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Global shares gain as oil retreats from six-month high

written by Bella Palmer

Europe's STOXX 600 index was 0.05% higher, DAX was 0.38% higher, FTSE 100 was down 0.19%, S&P 500 futures were down 0.2%

Global shares gained on Monday as oil prices pulled back from a six-month high, while U.S. bond yields reached their highest level since late November as investors continued to rein in bets on Fed rate cuts.

Europe's STOXX 600 index was 0.05% higher in early trading after dropping 1.2% the earlier week, while Germany's DAX was 0.38% higher but Britain's FTSE 100 was down 0.19%.

U.S. S&P 500 futures were down 0.2% after the index dropped 0.9% last week and Nasdaq futures were off by a similar amount.

Stock markets have made a rocky start to the second quarter as the risk of a wider conflict in the Middle East pushed up oil prices. Strong U.S. economic data has also added to investor worries about how much central banks will be able to lower borrowing costs.

Oil prices dropped on Monday, however, as geopolitical tensions eased somewhat.

Brent crude was down 1.1% at $90.20 a barrel, after reaching a six-month high of $91.91 last week.

The price remains higher overall though and together with tighter supply globally, there isn’t an immediate catalyst for the price to loosen, according to Sophie Lund-Yates, lead equity analyst at Hargreaves Lansdown.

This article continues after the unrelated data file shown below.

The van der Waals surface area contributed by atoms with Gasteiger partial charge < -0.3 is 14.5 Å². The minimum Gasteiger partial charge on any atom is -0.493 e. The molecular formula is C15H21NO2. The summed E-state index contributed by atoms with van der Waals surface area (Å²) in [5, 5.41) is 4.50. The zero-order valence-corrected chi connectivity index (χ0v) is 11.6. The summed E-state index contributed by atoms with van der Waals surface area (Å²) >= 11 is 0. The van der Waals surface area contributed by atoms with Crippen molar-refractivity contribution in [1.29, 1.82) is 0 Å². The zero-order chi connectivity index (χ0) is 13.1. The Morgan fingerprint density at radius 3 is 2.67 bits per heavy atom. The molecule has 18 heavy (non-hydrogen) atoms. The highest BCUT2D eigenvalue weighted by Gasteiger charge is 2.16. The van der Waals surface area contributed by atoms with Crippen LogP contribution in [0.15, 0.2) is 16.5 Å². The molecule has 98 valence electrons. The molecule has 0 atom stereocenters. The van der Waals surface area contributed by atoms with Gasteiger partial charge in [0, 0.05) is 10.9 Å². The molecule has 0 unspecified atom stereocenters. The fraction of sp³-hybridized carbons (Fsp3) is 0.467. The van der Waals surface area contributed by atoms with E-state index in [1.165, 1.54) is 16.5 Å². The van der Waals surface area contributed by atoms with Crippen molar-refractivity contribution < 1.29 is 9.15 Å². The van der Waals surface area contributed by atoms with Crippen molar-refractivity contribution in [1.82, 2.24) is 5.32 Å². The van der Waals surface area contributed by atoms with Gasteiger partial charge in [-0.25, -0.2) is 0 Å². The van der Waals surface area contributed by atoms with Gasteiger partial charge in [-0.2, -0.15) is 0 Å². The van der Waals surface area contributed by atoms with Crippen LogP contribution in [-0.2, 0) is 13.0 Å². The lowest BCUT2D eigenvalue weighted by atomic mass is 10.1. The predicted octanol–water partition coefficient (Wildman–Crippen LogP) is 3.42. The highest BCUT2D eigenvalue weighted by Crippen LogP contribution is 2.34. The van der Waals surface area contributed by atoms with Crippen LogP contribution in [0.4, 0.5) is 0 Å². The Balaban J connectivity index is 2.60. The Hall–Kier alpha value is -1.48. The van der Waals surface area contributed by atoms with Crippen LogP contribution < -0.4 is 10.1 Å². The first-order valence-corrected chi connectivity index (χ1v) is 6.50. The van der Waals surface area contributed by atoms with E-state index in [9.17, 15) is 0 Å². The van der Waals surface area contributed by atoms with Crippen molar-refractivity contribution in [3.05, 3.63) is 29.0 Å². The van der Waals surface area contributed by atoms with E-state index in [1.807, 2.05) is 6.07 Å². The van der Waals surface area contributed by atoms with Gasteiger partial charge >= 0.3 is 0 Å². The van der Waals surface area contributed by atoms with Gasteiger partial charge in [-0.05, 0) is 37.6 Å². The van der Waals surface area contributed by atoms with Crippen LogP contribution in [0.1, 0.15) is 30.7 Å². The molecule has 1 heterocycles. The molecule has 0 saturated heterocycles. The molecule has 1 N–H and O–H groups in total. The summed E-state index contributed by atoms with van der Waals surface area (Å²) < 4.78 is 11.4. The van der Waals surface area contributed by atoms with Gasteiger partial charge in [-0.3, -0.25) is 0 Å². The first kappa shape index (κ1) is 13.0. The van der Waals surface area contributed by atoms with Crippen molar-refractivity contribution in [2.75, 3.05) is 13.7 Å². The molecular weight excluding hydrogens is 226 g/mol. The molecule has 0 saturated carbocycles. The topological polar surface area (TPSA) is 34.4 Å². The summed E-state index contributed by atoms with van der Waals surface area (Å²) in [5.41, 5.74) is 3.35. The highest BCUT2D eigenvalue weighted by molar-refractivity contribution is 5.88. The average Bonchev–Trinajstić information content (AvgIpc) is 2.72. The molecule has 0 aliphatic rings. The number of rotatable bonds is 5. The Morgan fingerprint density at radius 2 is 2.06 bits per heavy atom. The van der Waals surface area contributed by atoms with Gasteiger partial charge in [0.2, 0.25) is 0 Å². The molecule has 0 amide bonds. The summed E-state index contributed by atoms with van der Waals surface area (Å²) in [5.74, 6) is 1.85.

A much stronger-than-expected U.S. jobs report on Friday, which followed strong manufacturing data at the start of the week, caused investors to pare their bets on a June rate cut from the Federal Reserve.

Market pricing on Monday showed traders see a nearly 48% probability of a cut in June, down from nearly 59% a week back.

The possibility of rates staying higher for longer pushed 10-year U.S. Treasury yields to their highest since late November on Monday at 4.45%, up 7 bps.

The resilience of the U.S. labour market is calling the June cut into question, said Mohit Kumar, chief Europe economist at Jefferies.

He added: While one should not attach too much importance to one payroll report, if the data remains robust we will have to rethink our June call.

Investor focus this week will be on the U.S. CPI report on Wednesday, which is expected to show core inflation, which strips out volatile energy and food prices, declining to 3.7% in March from 3.8% the previous month.

If inflation data in the next two months show a downward trend, the Fed may still be open to a rate cut in June, according to Vasu Menon, MD of investment strategy at OCBC Bank in Singapore.

The European Central Bank (ECB) sets interest rates on Thursday, with investors looking for a green light from officials that rate cuts will start in June after inflation slowed more than expected to 2.4% in March.


The opinions expressed by our writers are their own and do not represent the views of UK Investment Guides. The information provided on UK Investment Guides is intended for informational purposes only. UK Investment Guides is not liable for any financial losses incurred. Conduct your own research by contacting financial experts before making any investment decisions.

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